Oh, and therapy doesn't work. You know why? Because I lie during therapy sessions. Oh, yeah, I lie my ass off: "No! Everything's fine! I don't even know why I'm here. This is so silly. I should just go." Three sessions and I never go back. I have no idea why I'm so desperate to abandon talking about my issues with a licensed professional, but have no problem crying all over a friend until their shirt is soaked with tears and snot.

Riding it out is my best option to getting through the bad days:

and back to the good days:

I don't mind riding it out. I just hope there's enough chips and salsa in the house for the next time or there's gonna be hell to pay.

Monday, March 7, 2011

In Which Amy Watches Early March Snow Accumulate

Oh, hello, snow. Welcome back.

For weeks, the dirty, late January-into-February snow has been melting. It's been glorious. The giant mound of snow at the end of my driveway that blocks my view of oncoming traffic has gotten a little smaller. Not small enough that I can see over or around it and notice if a giant oil truck is barrelling towards me or not, but smaller. I could see the ground. Of course, "ground" could be more aptly described as "over the ankle, shoe-grabbing, slimy muck," but I could still see it.

Winter here in MOFN takes forever to end. It seems to come earlier and earlier every year (this year, I'm convinced it started in October) and ends later and later every year. With the amount of snow we've gotten this winter, it'll be July before I can put on a tank top and complain about it being too hot. It would be one thing if I lived somewhere that's beautiful during the winter (Colorado, Switzerland, etc), but that isn't the case, so I make due.

Yes, by "making due," I really do mean "bitch and complain until I'm blue in the face," but I digress.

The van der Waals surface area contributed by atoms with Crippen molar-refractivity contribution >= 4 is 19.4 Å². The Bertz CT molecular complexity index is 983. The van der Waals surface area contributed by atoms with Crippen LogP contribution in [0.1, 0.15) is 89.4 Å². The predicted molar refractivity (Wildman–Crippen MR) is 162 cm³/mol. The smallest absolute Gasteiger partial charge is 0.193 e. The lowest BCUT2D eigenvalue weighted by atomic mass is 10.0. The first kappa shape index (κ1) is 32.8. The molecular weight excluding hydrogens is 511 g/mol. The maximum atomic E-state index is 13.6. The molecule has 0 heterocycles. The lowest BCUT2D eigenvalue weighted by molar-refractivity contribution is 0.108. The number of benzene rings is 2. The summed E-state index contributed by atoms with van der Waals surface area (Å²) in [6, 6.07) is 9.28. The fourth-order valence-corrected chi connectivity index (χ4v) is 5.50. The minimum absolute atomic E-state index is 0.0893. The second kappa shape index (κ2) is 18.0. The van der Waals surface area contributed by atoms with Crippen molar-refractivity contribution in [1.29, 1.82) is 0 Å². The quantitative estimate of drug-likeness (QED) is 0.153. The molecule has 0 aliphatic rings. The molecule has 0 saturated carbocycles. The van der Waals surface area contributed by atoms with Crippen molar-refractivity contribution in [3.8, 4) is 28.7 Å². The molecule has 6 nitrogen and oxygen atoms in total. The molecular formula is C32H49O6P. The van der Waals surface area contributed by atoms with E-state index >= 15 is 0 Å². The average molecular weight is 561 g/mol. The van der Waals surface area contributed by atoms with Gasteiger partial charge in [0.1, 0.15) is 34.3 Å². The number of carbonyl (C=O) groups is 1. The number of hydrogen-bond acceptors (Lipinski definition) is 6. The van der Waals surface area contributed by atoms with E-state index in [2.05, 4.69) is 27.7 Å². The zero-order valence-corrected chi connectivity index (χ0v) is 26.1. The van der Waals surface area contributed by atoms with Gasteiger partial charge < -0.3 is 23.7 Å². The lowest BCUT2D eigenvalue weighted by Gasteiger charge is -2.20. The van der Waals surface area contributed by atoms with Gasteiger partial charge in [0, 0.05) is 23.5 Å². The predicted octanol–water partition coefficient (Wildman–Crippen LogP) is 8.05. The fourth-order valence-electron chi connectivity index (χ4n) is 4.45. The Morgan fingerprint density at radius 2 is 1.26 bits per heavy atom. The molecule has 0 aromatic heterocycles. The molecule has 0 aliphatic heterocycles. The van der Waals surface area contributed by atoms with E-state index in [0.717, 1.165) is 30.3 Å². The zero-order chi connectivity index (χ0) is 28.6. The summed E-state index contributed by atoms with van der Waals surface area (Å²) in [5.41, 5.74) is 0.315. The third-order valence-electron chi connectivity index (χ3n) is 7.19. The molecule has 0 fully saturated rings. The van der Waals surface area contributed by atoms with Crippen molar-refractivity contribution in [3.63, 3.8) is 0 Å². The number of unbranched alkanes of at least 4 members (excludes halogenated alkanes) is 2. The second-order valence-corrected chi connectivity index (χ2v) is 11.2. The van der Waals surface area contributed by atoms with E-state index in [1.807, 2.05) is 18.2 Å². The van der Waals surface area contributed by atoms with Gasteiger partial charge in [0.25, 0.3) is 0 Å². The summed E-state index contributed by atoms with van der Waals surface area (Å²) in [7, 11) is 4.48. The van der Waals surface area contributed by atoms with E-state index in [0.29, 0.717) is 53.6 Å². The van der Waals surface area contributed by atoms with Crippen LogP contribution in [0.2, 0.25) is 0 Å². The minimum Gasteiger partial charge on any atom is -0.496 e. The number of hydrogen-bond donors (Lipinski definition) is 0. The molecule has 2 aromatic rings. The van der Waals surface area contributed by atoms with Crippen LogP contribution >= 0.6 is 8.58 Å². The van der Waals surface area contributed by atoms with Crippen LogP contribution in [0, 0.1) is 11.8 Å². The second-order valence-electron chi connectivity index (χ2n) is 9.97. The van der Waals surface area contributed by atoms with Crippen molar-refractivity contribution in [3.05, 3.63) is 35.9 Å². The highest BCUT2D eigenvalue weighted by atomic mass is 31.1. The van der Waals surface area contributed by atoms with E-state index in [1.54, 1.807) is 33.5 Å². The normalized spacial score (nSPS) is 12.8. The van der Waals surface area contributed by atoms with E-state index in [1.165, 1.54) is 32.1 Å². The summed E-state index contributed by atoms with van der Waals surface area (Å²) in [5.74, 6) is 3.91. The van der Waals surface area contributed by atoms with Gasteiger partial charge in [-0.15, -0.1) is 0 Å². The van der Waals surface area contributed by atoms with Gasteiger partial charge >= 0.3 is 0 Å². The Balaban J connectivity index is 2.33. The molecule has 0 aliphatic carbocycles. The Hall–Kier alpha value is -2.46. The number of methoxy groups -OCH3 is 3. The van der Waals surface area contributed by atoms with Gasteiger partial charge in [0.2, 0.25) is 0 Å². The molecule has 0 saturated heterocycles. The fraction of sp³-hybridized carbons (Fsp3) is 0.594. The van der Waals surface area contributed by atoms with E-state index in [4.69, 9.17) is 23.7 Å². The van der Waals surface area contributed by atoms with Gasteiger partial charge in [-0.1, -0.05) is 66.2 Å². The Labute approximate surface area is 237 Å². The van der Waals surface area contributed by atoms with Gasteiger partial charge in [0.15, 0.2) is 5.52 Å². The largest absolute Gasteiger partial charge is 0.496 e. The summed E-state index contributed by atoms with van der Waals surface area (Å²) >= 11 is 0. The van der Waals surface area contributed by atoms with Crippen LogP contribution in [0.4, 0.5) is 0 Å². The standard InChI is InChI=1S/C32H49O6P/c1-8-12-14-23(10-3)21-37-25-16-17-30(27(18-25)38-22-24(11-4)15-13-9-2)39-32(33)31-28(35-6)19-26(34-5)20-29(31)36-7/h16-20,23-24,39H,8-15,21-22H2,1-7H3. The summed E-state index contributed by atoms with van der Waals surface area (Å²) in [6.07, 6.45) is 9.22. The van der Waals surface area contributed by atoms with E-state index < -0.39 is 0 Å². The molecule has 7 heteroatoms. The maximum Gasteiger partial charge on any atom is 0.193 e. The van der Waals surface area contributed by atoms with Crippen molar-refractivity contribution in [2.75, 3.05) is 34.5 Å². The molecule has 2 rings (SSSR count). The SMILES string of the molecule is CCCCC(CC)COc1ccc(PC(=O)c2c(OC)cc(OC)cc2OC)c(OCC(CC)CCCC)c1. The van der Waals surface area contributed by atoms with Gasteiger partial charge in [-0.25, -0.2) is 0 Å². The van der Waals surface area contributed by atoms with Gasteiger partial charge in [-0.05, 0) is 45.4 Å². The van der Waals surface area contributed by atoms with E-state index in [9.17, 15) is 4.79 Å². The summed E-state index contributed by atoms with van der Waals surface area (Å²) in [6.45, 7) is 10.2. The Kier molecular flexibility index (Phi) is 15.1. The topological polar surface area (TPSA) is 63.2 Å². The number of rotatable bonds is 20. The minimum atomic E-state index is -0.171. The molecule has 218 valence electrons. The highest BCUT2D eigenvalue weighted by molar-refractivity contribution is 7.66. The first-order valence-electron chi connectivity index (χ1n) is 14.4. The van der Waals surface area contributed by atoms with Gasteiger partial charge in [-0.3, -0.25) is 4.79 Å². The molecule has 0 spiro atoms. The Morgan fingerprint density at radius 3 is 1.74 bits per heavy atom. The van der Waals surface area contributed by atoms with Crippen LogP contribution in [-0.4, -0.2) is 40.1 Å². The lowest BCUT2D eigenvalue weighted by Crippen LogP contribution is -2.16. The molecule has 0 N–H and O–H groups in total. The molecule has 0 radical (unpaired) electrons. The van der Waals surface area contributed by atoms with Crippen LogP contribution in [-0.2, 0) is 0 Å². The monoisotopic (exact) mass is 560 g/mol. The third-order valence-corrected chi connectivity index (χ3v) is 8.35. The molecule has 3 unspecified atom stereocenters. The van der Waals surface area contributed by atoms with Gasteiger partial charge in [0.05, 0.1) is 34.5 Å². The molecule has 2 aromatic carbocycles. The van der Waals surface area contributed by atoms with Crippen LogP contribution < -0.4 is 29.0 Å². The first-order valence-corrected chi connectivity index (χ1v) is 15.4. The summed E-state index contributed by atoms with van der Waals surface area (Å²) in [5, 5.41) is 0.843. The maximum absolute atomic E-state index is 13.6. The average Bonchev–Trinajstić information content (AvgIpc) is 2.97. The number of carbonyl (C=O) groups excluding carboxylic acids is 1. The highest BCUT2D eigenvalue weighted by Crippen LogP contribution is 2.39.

So, over the past few days, Lizzie and I have been watching the snow melt and talking about getting to go to the park. I'd been thinking about letting Lizzie run wild through Mom's backyard. I'd starting making all the lists of the day trips I was going to insist on.

First one? To The Windmill in Penn Yan, NY, quite possibly the awesomest outdoor/indoor shopping mall/flea market around. The food alone is worth the drive.

It was 57 degrees here on Saturday when I came back from running errands. We opened all the windows and let out some of the stale air, germs, and bad juju that builds up when three people are trapped in a small space for a prolonged period of time.

Then last night that evil witch Mother Nature decided to frig up The Coming of Spring (yeah, it deserves to be capitalized) by dumping over a foot of snow all over us. I watched it come down and wanted to weep. Where was my muddy, mucky ground going? What happened to my 57 degree day with open windows? And where the hell did my car disappear to? Oh, right, it's under that FOOT OF SNOW.

Thanks again, snow. Thanks for killing my dreams of putting away the scarves and gloves. Thanks for killing my dreams of opening the windows to let in the roar of traffic past the front of the house. Thanks for killing my dreams of eating my way up and down the paths of The Windmill.

Now, who wants to help me dig my car out?